There's no standard and no way to say what is correct in linguistic theory. Linguists disagree about theory, and they always have. This talk about "standard theory" got started when Chomsky outlined some of his ideas and then said that henceforth he would refer to what he had described as the "Standard Theory". I have to think that he meant it as a sly joke. He proposes a name for his theory, for convenience of reference, as of course was his right, since it was his theory, but then, subsequently, anyone referring to this theory of his would have to call it "Standard", even if they just wanted to disagree with it. Get it? A pun on a proper noun. It's Standard (because that's its name), but that actually says nothing about whether it is standard.

No linguist was ever fooled by this cute little rhetorical trick, but it seems to have thrown a generation of linguistics students into deep confusion. No real linguist would ask the questions you've asked about what is "standard" and what is "correct".

Now, if you want to know whether what you've said about derivational stages in your example will make sense to phonologists, sure, it's perfectly clear. Appealing to intermediate stages of derivation was begun by Leonard Bloomfield, was controversial at the time (even for Bloomfield himself), became a routine part of Generative Phonology, then fell out of favor with some. But every phonologist knows how it works. That's not a problem. Do people agree with it? Some do, some don't, some don't care. Has it been designated as part of a Chomskian "Standard"? Who knows? Who cares? That's not a linguistic question.

As it happens, I don't personally believe in multiple steps of derivation, in either phonology or syntax. But I would never object to the sort of derivation you give in your example, because that sort of theoretical objection would presumably be beside the point of the analysis you're proposing. It would be irrelevant, and impolite.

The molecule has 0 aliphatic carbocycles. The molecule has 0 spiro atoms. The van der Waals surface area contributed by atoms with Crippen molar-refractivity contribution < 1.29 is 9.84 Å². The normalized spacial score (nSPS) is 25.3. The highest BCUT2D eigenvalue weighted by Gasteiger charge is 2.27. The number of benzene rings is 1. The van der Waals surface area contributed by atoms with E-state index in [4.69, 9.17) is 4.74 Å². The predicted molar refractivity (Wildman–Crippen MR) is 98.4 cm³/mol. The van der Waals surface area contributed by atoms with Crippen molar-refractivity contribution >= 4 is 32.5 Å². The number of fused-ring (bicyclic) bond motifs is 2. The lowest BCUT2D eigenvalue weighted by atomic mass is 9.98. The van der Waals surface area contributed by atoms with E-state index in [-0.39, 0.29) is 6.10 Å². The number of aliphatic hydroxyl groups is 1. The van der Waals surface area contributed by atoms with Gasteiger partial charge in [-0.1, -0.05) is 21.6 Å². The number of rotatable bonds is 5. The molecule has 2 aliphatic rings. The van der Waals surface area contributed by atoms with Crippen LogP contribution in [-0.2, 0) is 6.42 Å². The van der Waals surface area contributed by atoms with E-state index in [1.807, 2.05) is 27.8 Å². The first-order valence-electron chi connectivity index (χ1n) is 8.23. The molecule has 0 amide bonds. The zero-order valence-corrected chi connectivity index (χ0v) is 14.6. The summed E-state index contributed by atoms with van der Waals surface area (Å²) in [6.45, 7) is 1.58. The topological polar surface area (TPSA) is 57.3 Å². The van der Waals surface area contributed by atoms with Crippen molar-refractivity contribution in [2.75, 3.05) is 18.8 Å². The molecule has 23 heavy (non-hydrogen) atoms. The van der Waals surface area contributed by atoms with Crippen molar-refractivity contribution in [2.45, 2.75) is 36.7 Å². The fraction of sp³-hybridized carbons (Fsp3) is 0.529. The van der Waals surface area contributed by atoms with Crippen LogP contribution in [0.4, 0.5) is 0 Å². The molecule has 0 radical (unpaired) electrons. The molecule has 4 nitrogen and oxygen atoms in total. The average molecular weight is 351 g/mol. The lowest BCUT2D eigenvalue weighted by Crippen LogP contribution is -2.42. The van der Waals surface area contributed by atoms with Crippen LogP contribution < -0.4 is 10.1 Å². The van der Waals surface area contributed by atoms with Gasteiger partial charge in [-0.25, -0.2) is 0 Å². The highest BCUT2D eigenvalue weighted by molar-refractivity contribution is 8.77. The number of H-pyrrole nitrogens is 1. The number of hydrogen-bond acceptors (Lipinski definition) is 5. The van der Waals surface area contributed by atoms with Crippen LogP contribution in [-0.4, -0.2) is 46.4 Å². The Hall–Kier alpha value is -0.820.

If you're asking about style -- what is currently most fashionable among phonologists -- I don't know (or care).

I don't see anything wrong with your use of slashes and brackets. Generative phonologists routinely use slashes for underlying phonological forms and use brackets for phonetic transcriptions of any stage of a phonological derivation. What you have written seems quite clear.

  • On the Standard/standard pun, I've run across a classic essay about this and related matters by Ernest Nagel, and it happens to be available on line. For anyone who's interested, it's here: unz.org/Pub/NewmanJames-1957v03-01878
    – Greg Lee
    Nov 28, 2015 at 19:46
  • Thanks for the response, which is very helpful. You described that some phonologists find it problematic to posit intermediary forms in the underlying-to-surface derivation, and you yourself find it also somehow inappropriate (even if you'd accept it). Is this unease owing to some specific theoretical baggage that would be best avoided?
    – Teusz
    Nov 30, 2015 at 12:24
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    @Teusz, yes, it is due to specific theoretical baggage. Some years ago, there was a controversy between Fred Householder, who claimed that Generative Grammar was a theory "for the speaker", as opposed to a theory which describes what hearers do, and, on the other side, Chomsky and Halle, who argued (rather rudely) that Generative Grammar was actually neutral between speaker and hearer. Householder was right. In GG, the application of rules is conditioned by what is present in input forms, not output forms. This restriction make no sense, if the theory really is ... (cont.)
    – Greg Lee
    Nov 30, 2015 at 16:50
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    (cont.) ... to cover language perception as well as production. Once this restriction is lifted, intermediate phonological forms become unnecessary. (I've worked a lot on this, and I could tell you more, if you are interested enough to ask a question about how to avoid intermediate forms.)
    – Greg Lee
    Nov 30, 2015 at 16:53